Dad & Me - project spotlight

Dads_party.jpegIn an update on our Cattanach Trust funded projects, CHRIS MIEZITIS hears how a dads group in Levenmouth, Fife is getting on...

THE dads who attend Fife Gingerbread's Dad & Me project are often grappling with huge personal challenges.

"The work can be quite intense," says Mandy Ferguson, who began her role with Fife Gingerbread as the new Dad & Me Project Coordinator in April 2016. "When I started in post, I thought it would all be child development - but I've since discovered that to help dads to support their child you must first work to remove any barriers to their focus, for example housing, financial and addiction issues." 

But with funding from the Cattanach Trust and The Roberston Trust, she has seen significant progress in helping them find stability.

One father came to the project without a fixed home, was unemployed and was sleeping on friends’ sofas with his two-year-old daughter – but now has his own home and a job. He continues to attend the group and build confidence in his ability to parent and support his child’s development - whilst also developing his own peer group and friendships.Upright_dad_stripes.jpeg

“I want to inspire dads to be enthusiastic about being a dad,” Mandy reflects. “The dads I work with often talk about their own experiences and memories of childhood, and how their dads were with them growing up. Their own experiences of fatherhood are often different, as some are full-time carers and have to juggle – while their dads went to work and the care remained with mum.”

HOW DADS SHOW UP

With Fife Gingerbread now a well-established third sector Fife-wide organisation, supporting lone parents, vulnerable and disadvantaged families across Fife for the past 30 years, many dads self-refer for the support they can access.

“I have a regular group of dads that I’ve been working with for a while now, but I’d always like to engage more and getting dads to attend is always a challenge”.

Mums remain the majority of service users, but are themselves pushing to change that, as in Gingerbread’s Teen Parent Project, where mums that already use the service are encouraging the fathers of their children to attend the Dad & Me project.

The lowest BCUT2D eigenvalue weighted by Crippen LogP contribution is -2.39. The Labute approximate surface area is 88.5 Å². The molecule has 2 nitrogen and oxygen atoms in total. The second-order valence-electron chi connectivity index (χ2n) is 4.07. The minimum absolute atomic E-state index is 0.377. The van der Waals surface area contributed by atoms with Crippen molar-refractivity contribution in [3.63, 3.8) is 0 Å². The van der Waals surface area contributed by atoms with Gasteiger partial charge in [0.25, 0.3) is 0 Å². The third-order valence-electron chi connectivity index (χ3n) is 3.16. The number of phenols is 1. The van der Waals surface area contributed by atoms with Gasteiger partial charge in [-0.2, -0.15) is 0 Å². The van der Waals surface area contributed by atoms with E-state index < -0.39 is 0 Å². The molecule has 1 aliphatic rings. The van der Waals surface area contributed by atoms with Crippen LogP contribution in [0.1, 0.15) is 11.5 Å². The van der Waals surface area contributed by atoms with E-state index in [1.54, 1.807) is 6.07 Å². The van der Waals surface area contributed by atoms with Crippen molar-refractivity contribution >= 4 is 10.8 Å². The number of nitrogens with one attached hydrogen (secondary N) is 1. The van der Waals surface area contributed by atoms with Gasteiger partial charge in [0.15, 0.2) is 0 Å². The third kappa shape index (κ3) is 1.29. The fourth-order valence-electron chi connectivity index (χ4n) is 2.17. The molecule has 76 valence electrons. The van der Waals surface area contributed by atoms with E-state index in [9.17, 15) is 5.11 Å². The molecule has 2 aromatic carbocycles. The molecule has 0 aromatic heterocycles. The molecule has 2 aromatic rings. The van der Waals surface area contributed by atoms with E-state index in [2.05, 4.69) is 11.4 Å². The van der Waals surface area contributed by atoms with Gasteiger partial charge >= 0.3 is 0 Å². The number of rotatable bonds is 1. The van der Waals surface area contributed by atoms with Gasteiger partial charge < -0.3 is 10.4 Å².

“We also have a Facebook page which is mostly used by mums. Most of the people who like the Dad & Me posts are the mums who want dads to engage!”

CLEAR IMPACT

The impact on dads and their children is tangible, as the Dad & Me project gives a place to go to meet other Dads and also have some play time with their child. “People are under so much stress financially,” says Mandy. “It’s almost like they can’t give their all to their children due to these far too high stress levels.”

mixing_dough.jpegBut in the safe space of the group – particularly on a Saturday – dads and their children have space to play and bond together, removed from the day to day stresses that comes with providing a home and raising a child. Dads will ask Mandy to teach them nursery rhymes, and to learn some of the games they had played as children.

Social isolation is an issue for many of these dads, and Dad & Me has helped form and nurture some important new friendships. One dad initially came to the group not knowing anyone else, and had no friends at home. Over time Mandy has watched the dads become more supportive of each other, and this particular dad now gets a lift from one of the other guys who he refers to as “my best buddy”.

NEW CONNECTIONS

One key emerging indicator of the project’s success for Mandy is that the dads are now beginning to organise activities with each other outside the project time.

“We now have a dads Messenger thread – something I wish I’d set up sooner! This has been a private space for the dads to talk with each other and organise things together, which is a great step forward for many of them – they have independent social lives now, with each other and their children”.2018-01-17_(3).png

Dads from the group are now more confident reading, singing and playing with their children, and they are all benefiting from the family activities they organise out with the group.

CHALLENGING STEREOTYPES

So how has Mandy made this work? By challenging stereotypes about dads both inside and outside the group: “I find that I am often the only one championing the importance of the role of a dad in children and family work. People will talk about, “Mother and Toddler” groups, or will say, “…there’s a new parents and toddlers group ...it’s for mums and kids…!” I hear my self-saying, “And dads….and men”.

“It can be a challenge sometimes being the sole Dads worker in a team, and in a local area,” she admits. “But being consistent and reliable with the dads has been really important – listening to the dads and doing what I say I’m going to do has been a main driver to success”.

For more information on Dad & Me go to www.fifegingerbread.org.uk/projects/dad-and-me/

For more on Cattanach Trust funding for Dads, see www.cattanach.org.uk/our-funding-streams-in-2018